zbMATH — the first resource for mathematics

Geometry Search for the term Geometry in any field. Queries are case-independent.
Funct* Wildcard queries are specified by * (e.g. functions, functorial, etc.). Otherwise the search is exact.
"Topological group" Phrases (multi-words) should be set in "straight quotation marks".
au: Bourbaki & ti: Algebra Search for author and title. The and-operator & is default and can be omitted.
Chebyshev | Tschebyscheff The or-operator | allows to search for Chebyshev or Tschebyscheff.
"Quasi* map*" py: 1989 The resulting documents have publication year 1989.
so: Eur* J* Mat* Soc* cc: 14 Search for publications in a particular source with a Mathematics Subject Classification code (cc) in 14.
"Partial diff* eq*" ! elliptic The not-operator ! eliminates all results containing the word elliptic.
dt: b & au: Hilbert The document type is set to books; alternatively: j for journal articles, a for book articles.
py: 2000-2015 cc: (94A | 11T) Number ranges are accepted. Terms can be grouped within (parentheses).
la: chinese Find documents in a given language. ISO 639-1 language codes can also be used.

a & b logic and
a | b logic or
!ab logic not
abc* right wildcard
"ab c" phrase
(ab c) parentheses
any anywhere an internal document identifier
au author, editor ai internal author identifier
ti title la language
so source ab review, abstract
py publication year rv reviewer
cc MSC code ut uncontrolled term
dt document type (j: journal article; b: book; a: book article)
Dynamic programming. With a new introduction by Stuart Dreyfus. Reprint of the 1957 ed. (English) Zbl 1205.90002
Princeton Landmarks in Mathematics. Princeton, NJ: Princeton University Press (ISBN 978-0-691-14668-3/pbk). xxx, 340 p. £ 27.95; $ 39.50 (2010).

The purpose of this book is to provide an introduction to dynamic programming. In the first chapter a multi-stage decision process in both deterministic and stochastic types is considered. In the second chapter a stochastic multi-stage decision process in the guise of a gold-mining venture is discussed and the idea of decision regions is introduced. In the third chapter the formulation of the general decision process is derived and the author states the principle of optimality. In Chapter IV, a number of existence and uniqueness theorems are established for general equations of the preceding chapter. In Chapter V, the optimal inventory problem is discussed. Chapter VI and Chapter VII are devoted to bottleneck problems. In Chapter VIII a continuous version of the gold-mining process is considered. It is shown that a number of problems unsolved in their discrete versions can be solved completely in the continuous version. In this chapter the author combines the classical variational approach with the techniques employed in previous chapters. In Chapter IX the author shows that continuous variational problems may be viewed as dynamic programming of continuous and deterministic type. Chapter X is devoted to dynamic programming processes involving two decision-makers, essentially opposed to each other in their interests. Markovian decision processes are considered in the final chapter. A number of interesting results are given as exercises at the end of most chapters. Each chapter is completed with a bibliography.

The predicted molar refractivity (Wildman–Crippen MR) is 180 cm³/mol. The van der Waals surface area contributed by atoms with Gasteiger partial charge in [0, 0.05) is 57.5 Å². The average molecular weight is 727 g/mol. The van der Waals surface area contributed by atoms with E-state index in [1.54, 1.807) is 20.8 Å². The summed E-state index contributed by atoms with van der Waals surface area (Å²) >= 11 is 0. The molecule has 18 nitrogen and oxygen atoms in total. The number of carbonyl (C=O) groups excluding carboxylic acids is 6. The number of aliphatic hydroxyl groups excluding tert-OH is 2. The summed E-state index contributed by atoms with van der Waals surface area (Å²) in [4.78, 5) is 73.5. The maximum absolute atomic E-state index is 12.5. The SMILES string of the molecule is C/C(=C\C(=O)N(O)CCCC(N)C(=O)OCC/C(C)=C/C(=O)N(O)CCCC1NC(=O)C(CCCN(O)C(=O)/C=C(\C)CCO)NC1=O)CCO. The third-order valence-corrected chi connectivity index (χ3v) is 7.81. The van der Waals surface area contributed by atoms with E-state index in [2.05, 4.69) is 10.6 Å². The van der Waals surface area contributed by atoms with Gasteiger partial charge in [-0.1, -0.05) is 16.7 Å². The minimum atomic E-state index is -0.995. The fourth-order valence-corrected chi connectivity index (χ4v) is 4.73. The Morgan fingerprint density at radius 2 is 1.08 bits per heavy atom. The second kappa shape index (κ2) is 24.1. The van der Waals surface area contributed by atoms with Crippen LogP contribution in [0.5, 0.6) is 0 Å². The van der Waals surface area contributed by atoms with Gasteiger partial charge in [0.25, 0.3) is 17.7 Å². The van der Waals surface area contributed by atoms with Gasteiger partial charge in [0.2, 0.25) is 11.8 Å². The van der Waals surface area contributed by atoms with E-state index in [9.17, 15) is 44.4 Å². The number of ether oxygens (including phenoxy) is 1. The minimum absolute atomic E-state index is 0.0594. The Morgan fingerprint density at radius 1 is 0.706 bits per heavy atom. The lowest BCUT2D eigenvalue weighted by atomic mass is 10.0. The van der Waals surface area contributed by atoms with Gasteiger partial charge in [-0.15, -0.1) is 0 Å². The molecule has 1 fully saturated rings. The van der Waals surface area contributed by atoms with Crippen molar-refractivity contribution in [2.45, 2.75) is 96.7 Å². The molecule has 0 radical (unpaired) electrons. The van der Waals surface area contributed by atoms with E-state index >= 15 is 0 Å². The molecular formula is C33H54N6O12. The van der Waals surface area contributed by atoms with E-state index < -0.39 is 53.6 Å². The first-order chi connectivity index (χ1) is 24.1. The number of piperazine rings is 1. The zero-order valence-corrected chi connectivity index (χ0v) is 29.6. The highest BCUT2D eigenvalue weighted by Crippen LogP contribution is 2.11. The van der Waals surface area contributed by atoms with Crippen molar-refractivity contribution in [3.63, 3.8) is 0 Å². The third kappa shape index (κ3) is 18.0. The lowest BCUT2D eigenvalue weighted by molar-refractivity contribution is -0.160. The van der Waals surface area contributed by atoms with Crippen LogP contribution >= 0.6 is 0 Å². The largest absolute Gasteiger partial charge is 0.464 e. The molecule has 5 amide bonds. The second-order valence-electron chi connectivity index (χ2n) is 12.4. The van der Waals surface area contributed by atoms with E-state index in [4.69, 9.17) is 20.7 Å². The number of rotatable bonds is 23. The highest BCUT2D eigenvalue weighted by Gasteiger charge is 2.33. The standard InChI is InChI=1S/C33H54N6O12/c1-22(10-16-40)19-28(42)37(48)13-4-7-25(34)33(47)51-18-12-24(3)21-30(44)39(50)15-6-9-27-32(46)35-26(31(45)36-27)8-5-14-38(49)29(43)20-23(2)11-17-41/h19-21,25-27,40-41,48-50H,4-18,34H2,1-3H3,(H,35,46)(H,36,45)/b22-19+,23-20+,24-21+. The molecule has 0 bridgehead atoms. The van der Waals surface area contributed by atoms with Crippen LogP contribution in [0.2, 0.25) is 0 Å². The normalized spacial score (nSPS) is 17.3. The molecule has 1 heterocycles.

See also the review of the first edition (1957; Zbl 0077.13605),

90-01Textbooks (optimization)
90-02Research monographs (optimization)
90C39Dynamic programming
49L20Dynamic programming method (infinite-dimensional problems)